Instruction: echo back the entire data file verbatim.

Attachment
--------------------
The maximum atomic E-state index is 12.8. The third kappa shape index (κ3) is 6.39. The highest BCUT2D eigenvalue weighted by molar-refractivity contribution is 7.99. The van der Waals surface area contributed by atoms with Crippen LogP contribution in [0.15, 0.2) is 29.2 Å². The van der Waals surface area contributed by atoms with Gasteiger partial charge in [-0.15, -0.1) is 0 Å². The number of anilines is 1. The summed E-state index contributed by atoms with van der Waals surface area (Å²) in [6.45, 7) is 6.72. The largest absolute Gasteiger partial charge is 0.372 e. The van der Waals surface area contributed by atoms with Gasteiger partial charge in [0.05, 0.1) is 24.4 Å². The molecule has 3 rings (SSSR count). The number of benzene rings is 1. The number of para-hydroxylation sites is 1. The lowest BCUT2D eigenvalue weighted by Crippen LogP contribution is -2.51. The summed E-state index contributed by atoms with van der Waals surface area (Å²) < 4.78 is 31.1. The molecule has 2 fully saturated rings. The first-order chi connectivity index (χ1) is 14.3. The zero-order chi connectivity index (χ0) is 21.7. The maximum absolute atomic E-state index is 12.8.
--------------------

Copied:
The maximum atomic E-state index is 12.8. The third kappa shape index (κ3) is 6.39. The highest BCUT2D eigenvalue weighted by molar-refractivity contribution is 7.99. The van der Waals surface area contributed by atoms with Crippen LogP contribution in [0.15, 0.2) is 29.2 Å². The van der Waals surface area contributed by atoms with Gasteiger partial charge in [-0.15, -0.1) is 0 Å². The number of anilines is 1. The summed E-state index contributed by atoms with van der Waals surface area (Å²) in [6.45, 7) is 6.72. The largest absolute Gasteiger partial charge is 0.372 e. The van der Waals surface area contributed by atoms with Gasteiger partial charge in [0.05, 0.1) is 24.4 Å². The molecule has 3 rings (SSSR count). The number of benzene rings is 1. The number of para-hydroxylation sites is 1. The lowest BCUT2D eigenvalue weighted by Crippen LogP contribution is -2.51. The summed E-state index contributed by atoms with van der Waals surface area (Å²) < 4.78 is 31.1. The molecule has 2 fully saturated rings. The first-order chi connectivity index (χ1) is 14.3. The zero-order chi connectivity index (χ0) is 21.7. The maximum absolute atomic E-state index is 12.8.